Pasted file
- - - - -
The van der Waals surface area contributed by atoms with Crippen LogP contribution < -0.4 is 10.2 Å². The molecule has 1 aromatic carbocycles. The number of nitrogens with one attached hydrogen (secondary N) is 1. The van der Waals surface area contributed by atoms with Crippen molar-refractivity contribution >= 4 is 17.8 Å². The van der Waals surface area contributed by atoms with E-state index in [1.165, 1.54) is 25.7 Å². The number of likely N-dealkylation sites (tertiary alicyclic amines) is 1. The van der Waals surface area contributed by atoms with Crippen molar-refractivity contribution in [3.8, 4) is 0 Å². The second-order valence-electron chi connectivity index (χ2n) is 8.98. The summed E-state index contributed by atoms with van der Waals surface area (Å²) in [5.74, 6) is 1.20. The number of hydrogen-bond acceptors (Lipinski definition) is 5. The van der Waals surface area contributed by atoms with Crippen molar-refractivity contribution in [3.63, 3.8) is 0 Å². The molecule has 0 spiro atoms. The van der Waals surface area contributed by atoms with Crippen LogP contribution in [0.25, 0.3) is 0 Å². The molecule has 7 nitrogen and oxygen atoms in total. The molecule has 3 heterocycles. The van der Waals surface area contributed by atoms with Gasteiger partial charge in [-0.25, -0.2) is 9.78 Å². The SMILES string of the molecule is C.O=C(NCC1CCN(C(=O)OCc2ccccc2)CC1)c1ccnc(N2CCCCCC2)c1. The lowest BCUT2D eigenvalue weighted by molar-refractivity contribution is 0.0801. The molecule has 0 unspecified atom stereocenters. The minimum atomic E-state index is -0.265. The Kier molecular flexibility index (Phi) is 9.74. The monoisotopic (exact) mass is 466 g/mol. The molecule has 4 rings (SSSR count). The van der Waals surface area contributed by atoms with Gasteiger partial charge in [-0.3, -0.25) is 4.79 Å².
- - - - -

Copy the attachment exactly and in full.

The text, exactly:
The van der Waals surface area contributed by atoms with Crippen LogP contribution < -0.4 is 10.2 Å². The molecule has 1 aromatic carbocycles. The number of nitrogens with one attached hydrogen (secondary N) is 1. The van der Waals surface area contributed by atoms with Crippen molar-refractivity contribution >= 4 is 17.8 Å². The van der Waals surface area contributed by atoms with E-state index in [1.165, 1.54) is 25.7 Å². The number of likely N-dealkylation sites (tertiary alicyclic amines) is 1. The van der Waals surface area contributed by atoms with Crippen molar-refractivity contribution in [3.8, 4) is 0 Å². The second-order valence-electron chi connectivity index (χ2n) is 8.98. The summed E-state index contributed by atoms with van der Waals surface area (Å²) in [5.74, 6) is 1.20. The number of hydrogen-bond acceptors (Lipinski definition) is 5. The van der Waals surface area contributed by atoms with Crippen molar-refractivity contribution in [3.63, 3.8) is 0 Å². The molecule has 0 spiro atoms. The van der Waals surface area contributed by atoms with Crippen LogP contribution in [0.25, 0.3) is 0 Å². The molecule has 7 nitrogen and oxygen atoms in total. The molecule has 3 heterocycles. The van der Waals surface area contributed by atoms with Gasteiger partial charge in [-0.25, -0.2) is 9.78 Å². The SMILES string of the molecule is C.O=C(NCC1CCN(C(=O)OCc2ccccc2)CC1)c1ccnc(N2CCCCCC2)c1. The lowest BCUT2D eigenvalue weighted by molar-refractivity contribution is 0.0801. The molecule has 0 unspecified atom stereocenters. The minimum atomic E-state index is -0.265. The Kier molecular flexibility index (Phi) is 9.74. The monoisotopic (exact) mass is 466 g/mol. The molecule has 4 rings (SSSR count). The van der Waals surface area contributed by atoms with Gasteiger partial charge in [-0.3, -0.25) is 4.79 Å².